I Have Thyroid Eye Disease

So last June (June 2017) I had my thyroid removed. One doctor told me it would be at least a year before I’d feel normal again. Another said that I might have to get used to a ‘new normal’. Have you heard of this? This ‘new normal’. I’m not a fan. But that’s a story for another day. Today is all about Thyroid Eye Disease.

It’s not quite a full year, but I’ve already noticed some positives to life without a thyroid. My heart palpitations have stopped almost completely and I’m feeling less anxious. Best of all, I was able to move forward with my eye surgery. I have Thyroid Eye Disease and was advised not to address it until my thyroid was gone.

If you have TED, you can relate to the dryness, sensitivity to light, and the embarrassment of your eyes bulging out of your head. I think the worst thing is the RSF; Resting Scared Face. The name came to me while I was taking a Yoga class.

About a month after thyroid surgery I decided I was going to start some lite exercise. I’ve always wanted to try Yoga so I signed up at one of those places where you get the first week free. (I need to preface this by telling you that I wear glasses. Not only for my astigmatism, but also because when they’re on, it’s really hard tell how bulgy my eyes are. I take them off when I work out though.)

During my first class I was concentrating on mimicking the instructor’s movement, when she looked up at me. She bust out laughing and said, ‘Oh you poor thing you look terrified! Yoga is nothing to be afraid of, you don’t have to look so scared!’ (Um yeah, I don’t really have a choice.) The instructor at the second class was more subtle. She pulled me aside as I was leaving and asked me if I was OK. When I answered that I was she said, ‘Oh OK because you look really nervous.’ Anyways, I’ve decided to skip Yoga until I can manage to look as relaxed as it makes me feel.

They did both of my lids together in September. Then in January, they did a bit more on my left eye. You can see my before and after in the photo above. I promise neither of the photos have been touched up. It’s just the place and the lighting that’s different in each of them. You can see my eyes are still puffy because Graves loves inflammation. But they’re getting there. And I’m so excited to see some eyelashes again!

The surgery wasn’t too horrible. It was done as an outpatient so I didn’t have to stay overnight. I took four days off of work the first time and three the second. Then I wore sunglasses at the office to hide the swelling. I work on a computer most of the day so the sunglasses also helped with the glare. I’ve noticed some improvement with dryness and light sensitivity. My left eye still gets dryer than my right though, and I’m still using artificial tears a lot.

If lid retraction surgery is in your future, I have a few tips for you!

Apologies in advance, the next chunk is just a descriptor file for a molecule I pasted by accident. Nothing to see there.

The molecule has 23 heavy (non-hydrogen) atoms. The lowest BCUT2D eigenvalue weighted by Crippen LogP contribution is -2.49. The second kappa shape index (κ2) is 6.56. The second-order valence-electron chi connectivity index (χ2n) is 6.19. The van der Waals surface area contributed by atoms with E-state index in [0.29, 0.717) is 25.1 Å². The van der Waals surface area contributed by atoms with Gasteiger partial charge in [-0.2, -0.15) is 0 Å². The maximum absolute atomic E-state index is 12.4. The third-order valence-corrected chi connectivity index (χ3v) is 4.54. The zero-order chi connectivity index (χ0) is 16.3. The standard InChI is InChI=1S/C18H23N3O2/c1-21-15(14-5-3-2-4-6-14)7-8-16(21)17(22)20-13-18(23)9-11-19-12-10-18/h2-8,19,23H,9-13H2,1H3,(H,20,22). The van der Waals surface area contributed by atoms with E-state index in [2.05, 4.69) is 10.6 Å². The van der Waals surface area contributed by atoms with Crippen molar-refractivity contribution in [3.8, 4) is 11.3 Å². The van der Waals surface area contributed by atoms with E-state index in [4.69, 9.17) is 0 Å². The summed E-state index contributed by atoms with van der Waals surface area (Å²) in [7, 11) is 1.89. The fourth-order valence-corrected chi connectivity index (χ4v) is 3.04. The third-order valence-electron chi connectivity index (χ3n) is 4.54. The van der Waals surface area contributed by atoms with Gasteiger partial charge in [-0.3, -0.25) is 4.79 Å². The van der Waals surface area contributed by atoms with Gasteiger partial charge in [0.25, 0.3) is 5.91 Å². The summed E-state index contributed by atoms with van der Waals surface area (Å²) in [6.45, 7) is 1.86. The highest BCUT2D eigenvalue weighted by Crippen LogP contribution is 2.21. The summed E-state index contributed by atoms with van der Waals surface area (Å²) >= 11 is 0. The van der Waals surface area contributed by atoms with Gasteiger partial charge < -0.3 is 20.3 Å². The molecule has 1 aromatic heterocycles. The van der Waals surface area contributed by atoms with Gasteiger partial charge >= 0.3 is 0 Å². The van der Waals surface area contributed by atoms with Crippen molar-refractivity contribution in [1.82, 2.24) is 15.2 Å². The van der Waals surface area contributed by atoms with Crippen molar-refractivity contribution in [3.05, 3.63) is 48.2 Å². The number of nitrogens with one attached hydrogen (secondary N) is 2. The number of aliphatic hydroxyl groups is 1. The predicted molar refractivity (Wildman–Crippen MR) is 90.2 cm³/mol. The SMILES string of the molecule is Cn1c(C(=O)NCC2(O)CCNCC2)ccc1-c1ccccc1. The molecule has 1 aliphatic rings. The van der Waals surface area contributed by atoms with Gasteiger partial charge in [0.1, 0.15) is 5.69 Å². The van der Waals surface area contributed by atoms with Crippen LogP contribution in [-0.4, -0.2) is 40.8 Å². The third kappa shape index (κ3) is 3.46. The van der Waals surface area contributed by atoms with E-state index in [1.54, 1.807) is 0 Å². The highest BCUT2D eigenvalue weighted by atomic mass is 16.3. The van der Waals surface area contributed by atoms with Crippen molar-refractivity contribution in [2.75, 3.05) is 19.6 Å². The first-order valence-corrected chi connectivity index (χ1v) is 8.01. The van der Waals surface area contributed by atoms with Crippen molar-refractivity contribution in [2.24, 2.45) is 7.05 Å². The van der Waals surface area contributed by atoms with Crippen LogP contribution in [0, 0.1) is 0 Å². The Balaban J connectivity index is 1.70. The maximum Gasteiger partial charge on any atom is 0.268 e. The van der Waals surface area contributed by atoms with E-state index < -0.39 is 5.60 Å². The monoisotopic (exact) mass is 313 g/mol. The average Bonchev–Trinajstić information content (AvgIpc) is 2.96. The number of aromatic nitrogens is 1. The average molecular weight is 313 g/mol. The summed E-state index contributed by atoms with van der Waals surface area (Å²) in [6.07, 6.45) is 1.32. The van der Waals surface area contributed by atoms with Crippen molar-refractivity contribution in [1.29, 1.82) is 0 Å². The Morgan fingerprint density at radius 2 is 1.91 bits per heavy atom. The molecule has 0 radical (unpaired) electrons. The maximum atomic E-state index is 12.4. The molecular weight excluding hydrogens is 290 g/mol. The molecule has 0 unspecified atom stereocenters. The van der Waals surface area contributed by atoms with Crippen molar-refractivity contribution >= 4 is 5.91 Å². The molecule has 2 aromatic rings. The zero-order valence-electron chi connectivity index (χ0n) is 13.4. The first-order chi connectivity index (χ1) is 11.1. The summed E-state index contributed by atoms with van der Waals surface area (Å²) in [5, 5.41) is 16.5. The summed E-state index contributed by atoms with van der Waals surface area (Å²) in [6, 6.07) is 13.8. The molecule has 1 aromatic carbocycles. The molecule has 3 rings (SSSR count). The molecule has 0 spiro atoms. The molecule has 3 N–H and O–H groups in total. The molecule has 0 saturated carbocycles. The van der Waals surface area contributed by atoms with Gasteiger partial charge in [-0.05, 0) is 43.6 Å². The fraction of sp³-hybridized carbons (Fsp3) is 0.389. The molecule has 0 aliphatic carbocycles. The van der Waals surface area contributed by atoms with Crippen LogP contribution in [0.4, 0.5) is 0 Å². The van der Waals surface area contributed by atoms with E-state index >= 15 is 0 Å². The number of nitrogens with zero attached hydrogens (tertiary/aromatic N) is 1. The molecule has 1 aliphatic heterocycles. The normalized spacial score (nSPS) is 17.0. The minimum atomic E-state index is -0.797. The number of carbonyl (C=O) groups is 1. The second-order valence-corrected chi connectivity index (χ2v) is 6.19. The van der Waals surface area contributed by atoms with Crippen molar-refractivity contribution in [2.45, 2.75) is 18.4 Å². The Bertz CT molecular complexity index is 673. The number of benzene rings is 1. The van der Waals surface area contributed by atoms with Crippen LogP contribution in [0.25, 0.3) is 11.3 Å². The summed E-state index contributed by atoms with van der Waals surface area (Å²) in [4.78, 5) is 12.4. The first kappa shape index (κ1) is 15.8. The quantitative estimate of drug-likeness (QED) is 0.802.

• Always follow your doctor’s instructions regardless of what you read on the internet.
  • Get a box of 4×4 sterile gauze and a roll of paper tape to have on hand. You’ll need these to apply direct pressure if one or both lids start bleeding post-operative. This happened to me. My husband had to make a panic run to Walgreens because we didn’t have what we needed. I was totally fine. But the whole experience was the stuff of horror movies, so you’ll do yourself a favor by being ready just in case.
  • Have several bags of frozen peas in the freezer to switch off for icing your eyes.
  • Get some books on tape. Reading and watching TV will be really uncomfortable for a few days.

I went back and forth over posting my before and after pics as the feature image of this post. But then I decided to be brave. It’s who I am now and there’s nothing I can do about it. It’s not fun, but it could be worse. We just have to keep telling ourselves that. As bad as Graves is, things could always be worse. Be brave my fellow Gravesters!

If you would like to chat with other Gravesters about their experiences with Graves and Thyroid Eye Disease, please join my new FACEBOOK GROUP.

This is just my experience with Thyroid Eye Disease. If you’d like a more technical explanation of things you can find that here:

Anna Baumann

Annoyingly cheerful Graves Disease Warrior and Dental Office Lifer. Eager to share, help and connect. Big fan of kindness, food, ocean cruises and reading books while drinking tea.

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  1. Julia k says:

    I have Graves Disease as well, diagnosed 15 years ago, and attacked my eyes.

    I have been suffering for years and and relate to the comments, “you look nervous”, or “are you ok?, you look terrified”.

    I hide my eyes as much as possible and avoid pictures as much as possible.

    I am finally going to brave eye lid surgery and am worried about finding the right surgeon.

    1. Hi Julia, Eyelid surgery has made a big difference for me! I understand your concern though about finding the right surgeon. My surgeon is also my Ophthalmologist and I have complete trust in him. I’m in the U.S. (Illinois). I don’t know where you’re from but his name is Dr. David Yoo I was referred to him by my Endocrinologist. Maybe try to get a recommendation from one of your other Doctors or from a friend. That’s always a good place to start.

      No matter how much you trust your Doctor, it will always be unnerving to think of someone cutting into your eyelid. But it’s helped me so much! The surgery isn’t long. The recovery is uncomfortable but not terribly painful. Which is good because I think we can expect to have it done more than once in our lives as our bodies may never stop attacking us.

      I wish you the very best of luck with your surgery! Please let me know how you’re doing. We can always chat here or you’re welcome to email me at,

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